The scale of the self-invested personal pension mis-selling scandal seems as bad – if not worse – than I predicted last month.
In my first column of this year, I warned of a flood of complaints that companies could face.
I thought the payouts would total tens of millions. But according to a Sunday Times investigation, it now looks like the final bill could run to hundreds of millions of pounds. Do not be surprised to see a number of providers going bust.
The total number of claims submitted is now in the thousands. At last count the Financial Ombudsman Service was upholding two in every three cases it saw.
I said the ombudsman had to be careful what it wished for when it upheld the case against Berkeley Burke for an investor who had lost £27,000 in an investment in a Cambodian forest that turned sour. It has a whole new workload on its hands now.
I was critical of its initial decision against Berkeley Burke, mainly because of the warnings the company had given the investor. He had received at least three written warnings that the unregulated investment he was hoping to put into his Sipp was very dangerous.
The investor had found the opportunity on the internet, and had even got in contact with the introducer himself.
My question was: given he had acted independently, why should Berkeley Burke be liable? Surely personal responsibility has to play some part in investing?
Well, the mist is slowly clearing. Further digging reveals a whole series of concerns over unregulated investments in Sipps.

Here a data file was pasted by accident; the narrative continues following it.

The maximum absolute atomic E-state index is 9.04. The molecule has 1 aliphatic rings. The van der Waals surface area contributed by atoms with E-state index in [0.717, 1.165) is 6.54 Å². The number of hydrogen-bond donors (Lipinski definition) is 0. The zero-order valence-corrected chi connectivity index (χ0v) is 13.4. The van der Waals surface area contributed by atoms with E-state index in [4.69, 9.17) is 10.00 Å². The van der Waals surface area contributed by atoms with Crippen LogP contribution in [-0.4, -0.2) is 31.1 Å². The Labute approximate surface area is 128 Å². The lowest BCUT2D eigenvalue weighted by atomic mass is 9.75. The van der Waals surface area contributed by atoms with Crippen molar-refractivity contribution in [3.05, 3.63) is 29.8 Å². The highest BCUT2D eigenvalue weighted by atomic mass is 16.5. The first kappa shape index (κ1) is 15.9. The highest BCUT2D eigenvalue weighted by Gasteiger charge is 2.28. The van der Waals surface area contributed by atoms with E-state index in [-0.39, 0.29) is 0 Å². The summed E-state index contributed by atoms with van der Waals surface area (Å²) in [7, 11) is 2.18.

It does not revolve around the actual sales process, or indeed anything to do with the type of investment, but more around whether these types of investments were suitable for a pension.
This means it does not matter who made the decision to take out the investment, just who allowed it to be put in a pension wrapper.
Toxic investments sold by shady middle men were suddenly given legitimacy by being placed inside a regulated product.
And on that basis, Sipp providers have a lot of difficult questions to answer. Those up to their neck in it are not helped by rivals that refused many unregulated investments.
That some companies judged that investments in Costa Rican plantations, storage units and Australian farmland were not appropriate, merely makes those who did take them on seem all the more foolish.
The Sipp providers argue there is no way they could have checked the provenance of every single investment they accepted.
But that ignores the fact they were more than happy to take 1 per cent, typically, of assets under management from them. This charging structure was appealing to some providers, even if the wrapper itself was not right for the individual.